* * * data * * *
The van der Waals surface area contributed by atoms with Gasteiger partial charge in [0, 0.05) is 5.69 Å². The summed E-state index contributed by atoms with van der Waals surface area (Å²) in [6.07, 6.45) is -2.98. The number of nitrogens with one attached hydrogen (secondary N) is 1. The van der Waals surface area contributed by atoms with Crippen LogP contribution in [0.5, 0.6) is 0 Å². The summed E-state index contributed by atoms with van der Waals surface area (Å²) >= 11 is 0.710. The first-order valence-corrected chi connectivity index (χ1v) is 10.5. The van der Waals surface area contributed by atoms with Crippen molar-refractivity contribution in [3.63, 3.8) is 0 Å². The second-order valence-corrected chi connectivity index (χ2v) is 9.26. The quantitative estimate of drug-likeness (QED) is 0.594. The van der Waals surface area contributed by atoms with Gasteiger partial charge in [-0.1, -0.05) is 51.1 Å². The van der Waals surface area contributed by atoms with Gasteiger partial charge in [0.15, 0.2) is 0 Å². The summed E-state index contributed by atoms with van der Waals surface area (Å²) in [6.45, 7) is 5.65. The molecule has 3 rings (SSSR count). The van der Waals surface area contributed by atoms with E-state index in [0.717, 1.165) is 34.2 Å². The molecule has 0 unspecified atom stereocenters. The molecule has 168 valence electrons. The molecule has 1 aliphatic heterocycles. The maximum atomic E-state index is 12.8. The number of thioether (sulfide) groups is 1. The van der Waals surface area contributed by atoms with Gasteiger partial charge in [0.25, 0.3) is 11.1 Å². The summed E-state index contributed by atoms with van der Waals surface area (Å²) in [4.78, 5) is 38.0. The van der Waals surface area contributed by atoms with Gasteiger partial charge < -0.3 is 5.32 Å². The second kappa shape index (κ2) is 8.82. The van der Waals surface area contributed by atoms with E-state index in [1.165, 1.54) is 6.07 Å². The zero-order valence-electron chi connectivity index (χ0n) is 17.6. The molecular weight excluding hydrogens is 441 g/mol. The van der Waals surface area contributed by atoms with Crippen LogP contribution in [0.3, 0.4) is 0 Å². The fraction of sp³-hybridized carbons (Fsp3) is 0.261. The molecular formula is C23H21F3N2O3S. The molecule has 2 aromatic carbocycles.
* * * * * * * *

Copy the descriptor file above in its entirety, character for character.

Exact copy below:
The van der Waals surface area contributed by atoms with Gasteiger partial charge in [0, 0.05) is 5.69 Å². The summed E-state index contributed by atoms with van der Waals surface area (Å²) in [6.07, 6.45) is -2.98. The number of nitrogens with one attached hydrogen (secondary N) is 1. The van der Waals surface area contributed by atoms with Crippen LogP contribution in [0.5, 0.6) is 0 Å². The summed E-state index contributed by atoms with van der Waals surface area (Å²) >= 11 is 0.710. The first-order valence-corrected chi connectivity index (χ1v) is 10.5. The van der Waals surface area contributed by atoms with Crippen molar-refractivity contribution in [3.63, 3.8) is 0 Å². The second-order valence-corrected chi connectivity index (χ2v) is 9.26. The quantitative estimate of drug-likeness (QED) is 0.594. The van der Waals surface area contributed by atoms with Gasteiger partial charge in [-0.1, -0.05) is 51.1 Å². The van der Waals surface area contributed by atoms with Gasteiger partial charge in [0.15, 0.2) is 0 Å². The summed E-state index contributed by atoms with van der Waals surface area (Å²) in [6.45, 7) is 5.65. The molecule has 3 rings (SSSR count). The van der Waals surface area contributed by atoms with E-state index in [0.717, 1.165) is 34.2 Å². The molecule has 0 unspecified atom stereocenters. The molecule has 168 valence electrons. The molecule has 1 aliphatic heterocycles. The maximum atomic E-state index is 12.8. The number of thioether (sulfide) groups is 1. The van der Waals surface area contributed by atoms with Gasteiger partial charge in [0.25, 0.3) is 11.1 Å². The summed E-state index contributed by atoms with van der Waals surface area (Å²) in [4.78, 5) is 38.0. The van der Waals surface area contributed by atoms with Gasteiger partial charge < -0.3 is 5.32 Å². The second kappa shape index (κ2) is 8.82. The van der Waals surface area contributed by atoms with E-state index in [1.165, 1.54) is 6.07 Å². The zero-order valence-electron chi connectivity index (χ0n) is 17.6. The molecular weight excluding hydrogens is 441 g/mol. The van der Waals surface area contributed by atoms with Crippen LogP contribution in [0.3, 0.4) is 0 Å². The fraction of sp³-hybridized carbons (Fsp3) is 0.261. The molecular formula is C23H21F3N2O3S. The molecule has 2 aromatic carbocycles.